Art stirs my soul in ways that are hard to put into words. As often as I can, I steal away to the gallery on my school’s campus, soak in the quietness of the tall-ceilinged room, and let the art speak to me.
Part of my love of art came from my grandmother, who, for as long as I can remember, has been creating art and inviting me to do the same alongside her. Some of my favorite memories with her have taken place in the studio above her garage as we immersed ourselves in shape and color for hours at a time.
In order to better understand the artist’s experience, I asked my grandmother a few questions about her creative process.
Inspiration isn’t hard for Grandma to come by. She finds it in dreams, nature, color, shape, form, and the work of other artists. She is part of a cooperative gallery in Omaha, Nebraska, that gives her opportunities to work and interact with artists in many media and styles. Their diverse work and her love of learning push her to new levels of experimentation.
Given the chance to experiment in a medium besides her usual watercolor, handmade paper, and mask making, Grandma says she would like to try photojournalism. Jacques Cousteau’s work with the sea has inspired her to capture the beauty of our planet’s watery landscape and the colorful fish that live there. She is especially drawn to the silence and mystery of the water.
Grandma tries to set aside time in her days to be creative because it makes her a happier person. But even the thing that brings her joy comes with frustration. When Grandma gets stuck on a piece of art, she likes to have other projects in progress so she can shift focus without getting irritated with her work. She also steps back to pray and ask for guidance on the piece. “And of course, plenty of chocolate,” she adds.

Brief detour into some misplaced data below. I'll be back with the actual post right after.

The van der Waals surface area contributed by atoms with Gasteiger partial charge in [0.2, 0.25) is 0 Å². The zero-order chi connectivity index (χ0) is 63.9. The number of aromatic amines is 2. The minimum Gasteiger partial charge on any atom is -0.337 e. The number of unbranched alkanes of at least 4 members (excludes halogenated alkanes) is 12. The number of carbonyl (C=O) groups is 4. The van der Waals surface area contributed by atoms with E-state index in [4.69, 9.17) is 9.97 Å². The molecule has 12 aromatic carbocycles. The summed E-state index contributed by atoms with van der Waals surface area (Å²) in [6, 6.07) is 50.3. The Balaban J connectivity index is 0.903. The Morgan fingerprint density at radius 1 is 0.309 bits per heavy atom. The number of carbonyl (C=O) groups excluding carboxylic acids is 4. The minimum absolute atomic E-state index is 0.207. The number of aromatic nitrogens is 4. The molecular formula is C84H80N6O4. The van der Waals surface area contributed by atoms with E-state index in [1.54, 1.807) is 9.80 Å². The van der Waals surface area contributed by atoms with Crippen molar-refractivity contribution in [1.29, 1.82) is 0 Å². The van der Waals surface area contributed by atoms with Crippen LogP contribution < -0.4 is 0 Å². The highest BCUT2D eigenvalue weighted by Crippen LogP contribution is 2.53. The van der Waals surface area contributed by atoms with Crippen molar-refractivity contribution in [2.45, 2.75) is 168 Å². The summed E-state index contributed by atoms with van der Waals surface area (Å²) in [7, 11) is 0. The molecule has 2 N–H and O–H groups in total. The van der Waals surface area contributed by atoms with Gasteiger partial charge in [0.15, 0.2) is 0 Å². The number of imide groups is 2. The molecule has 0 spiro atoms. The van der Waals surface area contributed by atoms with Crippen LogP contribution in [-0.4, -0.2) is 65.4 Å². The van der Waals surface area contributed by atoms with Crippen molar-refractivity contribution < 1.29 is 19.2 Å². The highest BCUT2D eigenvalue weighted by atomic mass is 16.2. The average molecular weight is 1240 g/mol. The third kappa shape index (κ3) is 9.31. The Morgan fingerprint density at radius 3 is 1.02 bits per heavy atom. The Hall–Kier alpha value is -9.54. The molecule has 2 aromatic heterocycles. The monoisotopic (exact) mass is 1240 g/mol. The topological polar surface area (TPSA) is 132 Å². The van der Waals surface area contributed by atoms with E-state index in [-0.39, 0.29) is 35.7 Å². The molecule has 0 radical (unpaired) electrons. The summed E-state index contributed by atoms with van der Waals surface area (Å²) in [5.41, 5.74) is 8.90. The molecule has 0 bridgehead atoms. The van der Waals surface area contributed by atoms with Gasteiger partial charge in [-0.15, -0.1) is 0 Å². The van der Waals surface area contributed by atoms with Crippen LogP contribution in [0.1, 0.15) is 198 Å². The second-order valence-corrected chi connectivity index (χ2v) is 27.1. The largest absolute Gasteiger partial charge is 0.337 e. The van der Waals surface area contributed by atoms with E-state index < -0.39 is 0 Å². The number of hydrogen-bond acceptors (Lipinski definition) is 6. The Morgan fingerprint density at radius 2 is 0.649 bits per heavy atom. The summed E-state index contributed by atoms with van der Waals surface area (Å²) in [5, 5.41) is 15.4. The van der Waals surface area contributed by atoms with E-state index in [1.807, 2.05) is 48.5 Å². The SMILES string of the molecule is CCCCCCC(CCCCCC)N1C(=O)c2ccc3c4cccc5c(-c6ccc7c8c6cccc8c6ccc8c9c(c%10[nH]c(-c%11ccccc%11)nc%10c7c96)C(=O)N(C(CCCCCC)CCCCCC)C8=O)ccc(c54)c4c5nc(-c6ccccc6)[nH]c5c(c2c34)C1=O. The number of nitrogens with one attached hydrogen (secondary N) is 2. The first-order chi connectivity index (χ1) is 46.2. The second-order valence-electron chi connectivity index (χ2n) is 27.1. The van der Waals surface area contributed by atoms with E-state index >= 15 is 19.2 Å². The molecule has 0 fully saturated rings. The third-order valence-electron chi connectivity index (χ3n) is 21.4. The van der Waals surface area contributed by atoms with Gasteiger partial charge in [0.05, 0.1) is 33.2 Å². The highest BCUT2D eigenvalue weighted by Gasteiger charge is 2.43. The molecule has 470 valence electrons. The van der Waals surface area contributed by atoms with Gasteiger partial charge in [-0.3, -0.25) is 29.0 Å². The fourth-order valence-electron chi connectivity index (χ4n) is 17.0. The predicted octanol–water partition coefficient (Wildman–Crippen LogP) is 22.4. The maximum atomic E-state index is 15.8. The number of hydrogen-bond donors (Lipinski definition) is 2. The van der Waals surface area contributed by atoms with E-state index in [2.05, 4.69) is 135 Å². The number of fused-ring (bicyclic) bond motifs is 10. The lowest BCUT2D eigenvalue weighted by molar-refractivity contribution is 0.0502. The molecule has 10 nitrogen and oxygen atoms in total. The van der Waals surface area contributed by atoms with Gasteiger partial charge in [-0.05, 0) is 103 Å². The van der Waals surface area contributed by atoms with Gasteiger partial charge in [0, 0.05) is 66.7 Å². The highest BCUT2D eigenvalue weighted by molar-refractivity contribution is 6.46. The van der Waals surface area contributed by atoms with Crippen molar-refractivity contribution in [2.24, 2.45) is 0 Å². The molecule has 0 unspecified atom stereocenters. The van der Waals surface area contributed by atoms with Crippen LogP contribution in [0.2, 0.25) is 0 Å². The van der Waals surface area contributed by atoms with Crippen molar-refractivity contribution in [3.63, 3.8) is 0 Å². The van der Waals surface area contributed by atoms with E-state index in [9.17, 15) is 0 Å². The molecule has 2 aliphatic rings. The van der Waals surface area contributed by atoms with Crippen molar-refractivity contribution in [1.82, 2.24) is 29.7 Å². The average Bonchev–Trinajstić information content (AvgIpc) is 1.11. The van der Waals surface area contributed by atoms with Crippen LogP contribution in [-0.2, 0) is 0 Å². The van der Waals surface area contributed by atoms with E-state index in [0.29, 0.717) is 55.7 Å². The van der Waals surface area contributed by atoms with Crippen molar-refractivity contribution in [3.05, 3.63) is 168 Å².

She is learning to trust herself, even when that means making mistakes. She sees the value in learning from her errors and takes every opportunity to do so. This practice shows in her art as she listens to her intuition and lets her spirit guide her as she creates.
Grandma is currently working on an abstraction of calla lilies; she says she has no clue where the painting is going but is trying to get out of the way to let the art make itself. This painting is reminiscent of some of Georgia O’Keeffe’s work. Grandma admires O’Keeffe and is inspired by the way she thinks outside the box to create sensual work.
To those who find art difficult to understand, Grandma recommends asking questions, seeking out answers from artists and books, and getting exposed to lots of art. She says it is a process of learning and that sometimes you just won’t get it right away.
For you creatives out there, what or who inspires you? What do you do when a piece you are working on stumps you? What advice would you give to those who don’t understand art?
Check out my grandma’s website here!